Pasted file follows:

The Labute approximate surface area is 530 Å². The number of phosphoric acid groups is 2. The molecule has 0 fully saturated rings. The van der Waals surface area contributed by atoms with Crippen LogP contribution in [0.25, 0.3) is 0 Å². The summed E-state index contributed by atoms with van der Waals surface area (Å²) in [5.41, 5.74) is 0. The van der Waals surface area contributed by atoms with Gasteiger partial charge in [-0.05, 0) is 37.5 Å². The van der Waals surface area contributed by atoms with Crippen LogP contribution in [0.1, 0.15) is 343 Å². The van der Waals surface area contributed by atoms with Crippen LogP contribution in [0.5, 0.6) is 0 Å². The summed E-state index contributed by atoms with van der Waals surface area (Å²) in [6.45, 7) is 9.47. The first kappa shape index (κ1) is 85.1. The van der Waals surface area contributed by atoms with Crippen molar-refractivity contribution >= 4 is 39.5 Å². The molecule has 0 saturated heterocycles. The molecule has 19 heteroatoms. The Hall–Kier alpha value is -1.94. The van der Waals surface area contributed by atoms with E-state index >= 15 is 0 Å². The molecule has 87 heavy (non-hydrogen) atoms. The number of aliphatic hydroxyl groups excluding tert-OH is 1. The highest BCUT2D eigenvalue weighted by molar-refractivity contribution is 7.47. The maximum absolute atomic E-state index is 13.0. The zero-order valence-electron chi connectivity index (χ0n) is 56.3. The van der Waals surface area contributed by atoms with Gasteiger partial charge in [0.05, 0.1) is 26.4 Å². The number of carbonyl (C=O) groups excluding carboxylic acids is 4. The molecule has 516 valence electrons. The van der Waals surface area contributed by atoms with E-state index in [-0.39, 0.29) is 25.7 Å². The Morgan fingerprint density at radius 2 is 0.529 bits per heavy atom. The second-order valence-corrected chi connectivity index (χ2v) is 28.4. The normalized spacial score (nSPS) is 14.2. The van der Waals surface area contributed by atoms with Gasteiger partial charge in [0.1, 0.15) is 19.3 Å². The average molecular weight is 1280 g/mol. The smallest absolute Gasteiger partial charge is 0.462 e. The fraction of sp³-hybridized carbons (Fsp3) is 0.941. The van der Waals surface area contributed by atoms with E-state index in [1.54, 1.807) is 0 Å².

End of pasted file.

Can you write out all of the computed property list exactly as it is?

The Labute approximate surface area is 530 Å². The number of phosphoric acid groups is 2. The molecule has 0 fully saturated rings. The van der Waals surface area contributed by atoms with Crippen LogP contribution in [0.25, 0.3) is 0 Å². The summed E-state index contributed by atoms with van der Waals surface area (Å²) in [5.41, 5.74) is 0. The van der Waals surface area contributed by atoms with Gasteiger partial charge in [-0.05, 0) is 37.5 Å². The van der Waals surface area contributed by atoms with Crippen LogP contribution in [0.1, 0.15) is 343 Å². The van der Waals surface area contributed by atoms with Crippen LogP contribution in [0.5, 0.6) is 0 Å². The summed E-state index contributed by atoms with van der Waals surface area (Å²) in [6.45, 7) is 9.47. The first kappa shape index (κ1) is 85.1. The van der Waals surface area contributed by atoms with Crippen molar-refractivity contribution >= 4 is 39.5 Å². The molecule has 0 saturated heterocycles. The molecule has 19 heteroatoms. The Hall–Kier alpha value is -1.94. The van der Waals surface area contributed by atoms with E-state index >= 15 is 0 Å². The molecule has 87 heavy (non-hydrogen) atoms. The number of aliphatic hydroxyl groups excluding tert-OH is 1. The highest BCUT2D eigenvalue weighted by molar-refractivity contribution is 7.47. The maximum absolute atomic E-state index is 13.0. The zero-order valence-electron chi connectivity index (χ0n) is 56.3. The van der Waals surface area contributed by atoms with Gasteiger partial charge in [0.05, 0.1) is 26.4 Å². The number of carbonyl (C=O) groups excluding carboxylic acids is 4. The molecule has 516 valence electrons. The van der Waals surface area contributed by atoms with E-state index in [-0.39, 0.29) is 25.7 Å². The Morgan fingerprint density at radius 2 is 0.529 bits per heavy atom. The second-order valence-corrected chi connectivity index (χ2v) is 28.4. The normalized spacial score (nSPS) is 14.2. The van der Waals surface area contributed by atoms with Gasteiger partial charge in [0.1, 0.15) is 19.3 Å². The average molecular weight is 1280 g/mol. The smallest absolute Gasteiger partial charge is 0.462 e. The fraction of sp³-hybridized carbons (Fsp3) is 0.941. The van der Waals surface area contributed by atoms with E-state index in [1.54, 1.807) is 0 Å².